This is a case study of a diversity initiative in the Broadcast industry. It sets out how the leading broadcasters came together to launch the Cultural Diversity Network (CDN) and its achievements since October 2000.
Cultural Diversity Network (CDN) – History
In 1995 Carlton commissioned research which showed that it was losing large chunks of its Black and Asian audiences to cable and satellite channels. ITC and BSC research confirmed these findings adding that ethnic minorities found terrestrial television to be increasingly irrelevant to their lives.
It was clear that the whole of the broadcast industry faced the same issues. Clive Jones, Chief Executive, Carlton Channels responded to a proposal to create a cross industry network of broadcasters to pool resources, share information and models of good practice to put cultural diversity on the top of broadcasting’s agenda.
The first meeting of the CDN was held on 8thFebruary 2000, hosted by Clive Jones at Carlton Television in the presence of the Secretary of State Chris Smith.
When Greg Dyke, the new Director General of the BBC, chose to make his first public speech at the Race in the Media Awards in April 2000 he endorsed the need for the industry to work together to make a difference. In his speech he committed the BBC to change and set a number of targets for the organisation.
On 12th October 2000 the Chief Executives of all the leading broadcasters came together to launch the CDN Manifesto.
The Cultural Diversity Network aims to modernise the portrayal of ethnic minorities in mainstream programming so that racial diversity on and behind screen reflects today’s multicultural Britain.
Aims and Objectives
In pursuit of the mission statement the Cultural Diversity Network will establish targets, policies and timetables for full inclusion to be achieved in employment and professional services, casting and portrayal on screen, content creation and development, programme production, distribution and promotion and in the financing and training of ethnic minority individuals and business talent.
The CDN has agreed to develop cross-industry initiatives and share expertise, resources and models of good practice in an effort to ensure that television responds to the changing demographics and consumer markets in its programming and employment policies.
The founding members of the CDN includes the BBC, ITV Network Centre, Carlton Group Communications, Granada Media, GMTV, Channel 4, Five, BskyB and ITN, Pearson Television, as well as the ITC, BSC, PACT, RTS and BAFTA.
All the broadcast companies signed up to these basic objectives:
Employment and Training
To obtain a comprehensive picture of ethnic minority employment in UK Broadcasting; establish industry standards for the collection and publication of Ethnic Monitoring data, target setting and performance monitoring; promote best practice in ethnic minority recruitment and retention; and to set achievable employment targets for ethnic minority employment at senior executive levels.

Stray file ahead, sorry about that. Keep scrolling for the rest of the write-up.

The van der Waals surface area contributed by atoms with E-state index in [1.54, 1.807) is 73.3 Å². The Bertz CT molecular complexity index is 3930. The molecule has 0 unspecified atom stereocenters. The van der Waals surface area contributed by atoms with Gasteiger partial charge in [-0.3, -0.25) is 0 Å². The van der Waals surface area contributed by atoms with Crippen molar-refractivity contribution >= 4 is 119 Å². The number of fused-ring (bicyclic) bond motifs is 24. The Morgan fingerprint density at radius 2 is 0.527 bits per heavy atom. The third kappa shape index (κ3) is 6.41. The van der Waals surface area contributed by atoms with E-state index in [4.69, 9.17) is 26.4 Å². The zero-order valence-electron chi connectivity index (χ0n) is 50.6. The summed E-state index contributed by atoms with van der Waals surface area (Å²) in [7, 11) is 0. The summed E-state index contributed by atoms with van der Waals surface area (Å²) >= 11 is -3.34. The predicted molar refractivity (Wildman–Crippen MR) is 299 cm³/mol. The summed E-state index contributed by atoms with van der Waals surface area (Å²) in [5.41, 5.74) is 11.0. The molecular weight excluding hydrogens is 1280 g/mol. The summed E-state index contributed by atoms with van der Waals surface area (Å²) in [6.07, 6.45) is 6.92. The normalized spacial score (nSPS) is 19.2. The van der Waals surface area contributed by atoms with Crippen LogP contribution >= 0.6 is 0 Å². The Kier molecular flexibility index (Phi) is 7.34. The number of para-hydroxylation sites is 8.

There is cross industry consensus that we need to establish a database of ethnic minority talent, which will be an essential tool, and a way of taking away the excuse – “I don’t know where to find the talent”.
Casting and Portrayal
To modernise the portrayal of ethnic minorities in mainstream programming.
Sensitising The Broadcaster
To sensitise the Broadcaster, network executives, controllers and commissioning editors so that they call for diversity in content and employment.
Through a series of events to raise the profile of multicultural issues, it is agreed that “communications” are defined as any co-ordinated initiatives, which would raise the profile of the CDN’s aims and objectives.
Monitoring and Research
Monitoring of the key objectives set by CDN and its agreed plan of action is vital to ensure that real change takes place in our industry. In this respect the DCMS has agreed to monitor progress.
Cultural Diversity Action Plans
Each channel, broadcaster and trade organisation produced their own three-year action plans spelling out how they would meet these challenges. These were launched at a press conference on 12thOctober 2000.
Welcoming Manifesto 2000, Chris Smith, Secretary of State for Culture, Media and Sport, said,
“It is essential that today’s multicultural society should be reflected both in front of and behind the camera. Whatever someone’s ethnic background, they should have the opportunity to develop their talent and potential within the UK broadcasting industry, and it is in the interests of the industry to take full advantage of all the talent available.”
CDN chairman Clive Jones said,
“The membership of the CDN is drawn from almost every aspect of British television. Our operations are very different, and in many fields of activity we’re fierce competitors. However, in cultural diversity we are united on a range of core objectives across a number of areas. Manifesto 2000 represents the most concerted push for ethnic equality in the history of our industry – on screen, off screen, in the edit suite and in the boardroom. We believe we now have an agenda, shared across the industry, that will change the face of British television.”
What has CDN Achieved from 2000 to 2003?
Since its launch in October 2000 the CDN has made considerable progress to develop a number of cross-industry initiatives: